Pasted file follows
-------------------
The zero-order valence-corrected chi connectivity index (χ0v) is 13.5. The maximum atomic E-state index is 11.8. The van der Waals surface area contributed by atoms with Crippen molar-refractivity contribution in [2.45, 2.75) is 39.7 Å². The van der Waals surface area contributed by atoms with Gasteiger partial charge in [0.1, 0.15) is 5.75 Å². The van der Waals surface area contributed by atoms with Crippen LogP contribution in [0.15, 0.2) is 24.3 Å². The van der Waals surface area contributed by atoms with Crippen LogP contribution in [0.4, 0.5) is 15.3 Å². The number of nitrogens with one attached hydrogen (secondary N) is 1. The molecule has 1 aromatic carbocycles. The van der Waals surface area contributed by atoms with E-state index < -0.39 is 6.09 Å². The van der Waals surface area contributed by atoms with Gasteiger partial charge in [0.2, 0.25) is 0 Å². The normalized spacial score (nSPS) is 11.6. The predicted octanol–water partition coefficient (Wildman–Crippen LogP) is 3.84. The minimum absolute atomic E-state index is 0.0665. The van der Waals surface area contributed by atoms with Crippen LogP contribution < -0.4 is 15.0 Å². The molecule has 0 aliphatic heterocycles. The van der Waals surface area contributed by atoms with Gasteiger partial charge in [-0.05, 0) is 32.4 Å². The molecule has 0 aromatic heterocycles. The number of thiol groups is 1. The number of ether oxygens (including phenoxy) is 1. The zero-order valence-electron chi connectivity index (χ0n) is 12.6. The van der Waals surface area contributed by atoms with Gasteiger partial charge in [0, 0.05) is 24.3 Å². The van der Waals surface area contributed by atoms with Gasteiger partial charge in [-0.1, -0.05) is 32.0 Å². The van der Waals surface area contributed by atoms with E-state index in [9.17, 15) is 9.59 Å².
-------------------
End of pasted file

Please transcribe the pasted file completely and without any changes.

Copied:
The zero-order valence-corrected chi connectivity index (χ0v) is 13.5. The maximum atomic E-state index is 11.8. The van der Waals surface area contributed by atoms with Crippen molar-refractivity contribution in [2.45, 2.75) is 39.7 Å². The van der Waals surface area contributed by atoms with Gasteiger partial charge in [0.1, 0.15) is 5.75 Å². The van der Waals surface area contributed by atoms with Crippen LogP contribution in [0.15, 0.2) is 24.3 Å². The van der Waals surface area contributed by atoms with Crippen LogP contribution in [0.4, 0.5) is 15.3 Å². The number of nitrogens with one attached hydrogen (secondary N) is 1. The molecule has 1 aromatic carbocycles. The van der Waals surface area contributed by atoms with E-state index < -0.39 is 6.09 Å². The van der Waals surface area contributed by atoms with Gasteiger partial charge in [0.2, 0.25) is 0 Å². The normalized spacial score (nSPS) is 11.6. The predicted octanol–water partition coefficient (Wildman–Crippen LogP) is 3.84. The minimum absolute atomic E-state index is 0.0665. The van der Waals surface area contributed by atoms with Crippen LogP contribution < -0.4 is 15.0 Å². The molecule has 0 aliphatic heterocycles. The van der Waals surface area contributed by atoms with Gasteiger partial charge in [-0.05, 0) is 32.4 Å². The molecule has 0 aromatic heterocycles. The number of thiol groups is 1. The number of ether oxygens (including phenoxy) is 1. The zero-order valence-electron chi connectivity index (χ0n) is 12.6. The van der Waals surface area contributed by atoms with Gasteiger partial charge in [0, 0.05) is 24.3 Å². The van der Waals surface area contributed by atoms with Gasteiger partial charge in [-0.1, -0.05) is 32.0 Å². The van der Waals surface area contributed by atoms with E-state index in [9.17, 15) is 9.59 Å².